Why do antimicrobial essential oils produce no resistant strains of bacteria?Essential oils are extremely complex compounds, and while they are extremely effective against pathogenic microbes, they are also not only harmless to humans, but beneficial to our tissues.* According to an article called The Transience of Drugs and Permanence of Oils written by David Stewart, PhD, DNM, IASP, BCRS and published in The Center for Aromatherapy Research and Education newsletter:
"Antibiotics and antibacterial agents are simple compounds or simple mixtures of a few compounds. Every batch of a particular antibiotic or antibacterial agent is identical to the previous batch. Doctors would want it this way. They would want today’s tetracycline or penicillin to be exactly the same as yesterday’s and tomorrow’s. This consistency of product, along with their simplicity, is why bacteria can figure them out and develop resistance such that their offspring are not only immune to the drug, but are even more virulent and toxic to humans.
You can grow lavender or peppermint every year in the same plot of land and every year’s production of oil will be slightly different. The same 200 or 300 compounds will be there that make lavender like lavender and peppermint like peppermint, but the proportions will vary. This year's lavender oil may have more or less linyl acetate than last year's or this year's peppermint oil may have more or less menthol, but they will still be lavender and peppermint.
The variations are because the oils of a plant are dynamic during the life of the plant, changing daily, even from hour to hour, to adjust to the heat of the day, the moisture in the air, and other factors uncontrollable to humans. The oils in plants also vary their composition according to soil types, climate, elevation, latitude, planting time, harvesting time, amount of sunshine, amount of rain, amount of wind, and other factors such as the species of insects that may be pests this year. The conditions that affect plant growth (and its oils) are never repeated two years in a row.
Because the oils of a species vary according environmental factors that are never the same, no two batches of an essential oil are ever exactly the same, even from the same species grown in the same field. Oils are like wines. Vintners put dates on each year’s bottles of a wine because every year will produce a slightly different taste and coloration of the wine because nature never repeats itself.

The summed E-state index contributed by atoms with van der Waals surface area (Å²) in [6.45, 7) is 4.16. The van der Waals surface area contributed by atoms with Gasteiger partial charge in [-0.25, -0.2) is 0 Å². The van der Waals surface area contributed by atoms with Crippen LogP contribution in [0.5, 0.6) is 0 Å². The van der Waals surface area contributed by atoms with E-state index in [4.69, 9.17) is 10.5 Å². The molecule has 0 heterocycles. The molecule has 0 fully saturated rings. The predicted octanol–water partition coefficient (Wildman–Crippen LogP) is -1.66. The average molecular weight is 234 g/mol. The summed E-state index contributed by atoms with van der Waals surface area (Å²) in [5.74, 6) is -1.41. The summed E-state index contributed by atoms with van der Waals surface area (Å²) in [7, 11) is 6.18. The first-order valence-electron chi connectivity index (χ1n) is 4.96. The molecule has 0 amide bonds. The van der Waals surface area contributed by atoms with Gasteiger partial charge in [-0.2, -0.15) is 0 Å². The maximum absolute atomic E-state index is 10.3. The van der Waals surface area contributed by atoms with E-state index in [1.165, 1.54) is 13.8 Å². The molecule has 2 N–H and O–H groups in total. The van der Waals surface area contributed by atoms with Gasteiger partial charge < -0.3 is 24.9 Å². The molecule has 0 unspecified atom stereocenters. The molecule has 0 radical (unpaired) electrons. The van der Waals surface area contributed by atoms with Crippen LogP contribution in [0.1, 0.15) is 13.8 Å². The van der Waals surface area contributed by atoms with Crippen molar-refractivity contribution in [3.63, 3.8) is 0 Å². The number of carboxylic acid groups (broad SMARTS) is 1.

Essential oils are not simple. They consists of hundreds of compounds, the numbers and formulas for which are not completely known even for one species of oil. Furthermore, there are never two batches of essential oils the same.
Therefore, because essential oils are far more complex than any laboratory produced drug and because essential oils are never exactly replicated year to year, bacteria can never figure them out and become resistant. Microbes are smarter than synthetic drugs, but essential oils are smarter than microbes."
Be mindful that all essential oils are NOT created equal. Many essential oils you will find on store shelves are low quality, with components destroyed in their distillation processes, and/or cut with other, less expensive, low-quality ingredients. Many times you can actually smell the difference. This is especially true if the essential oils are VERY inexpensive in one line, but more expensive to purchase through a company like Young Living, who uses only the highest quality steam distillation, and organic farming. Make sure you are using 100% pure, therapeutic-grade essential oils for use on your body, internally, and in your home. This will ensure that you get the most bang for your buck as well as the therapeutic qualities you are looking for in an essential oil.
We carry many of these product here at SpringWell Health Center, available for purchase. Also ask us how you can get 24% off retail prices for these and other all-natural, 100% pure terapeutic-grade essential oils.
Some other Thieves products we have available for order include the Thieves Household Cleaner, an excellent alternative to harsh chemical cleaners and bleach. Another alternative option is the Thieves Foaming Hand Soap. Use the antibacterial power of Thieves essential oil, which does not contribute to the development of super-bacteria, and is a natural product made from the essences of plants.
Using these natural products in your home and on and around your family is a much safer option than the alternative products made with synthetic chemicals and dyes.
Use these products in your daily life:
Use these products in your daily life:
- Thieves oil on bottoms of feet (dilute with carrier oil for children or sensitive skin) for immune system stimulation
- Thieves Waterless Hand Purifier in purse for daily use - also good on airplanes (only 1oz.) or other high traffic, public places
- Thieves Spray for door handles, toilet seats, or any other surface that needs disinfecting from dust, mold, or bacteria.
- Put a drop of Thieves oil in water and swish in mouth in place of mouthwash
For more information about how you can develop your non-toxic lifestyle and to learn more about using essential oils in your home and on your body, stop by our office in Eugene, Oregon and talk with our staff or subscribe to our news feed on Facebook and Twitter:
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Sources for this article include:http://articles.latimes.com
About the Author:
GoodnessMeGoddess.com, a site and business committed to sharing information about non-toxic living, essential oils, nutrition, and total wellness. Visit to learn more about what chemicals & ingredients to avoid in your beauty and personal care products as well as find whole-food recipes, books and other natural-care products.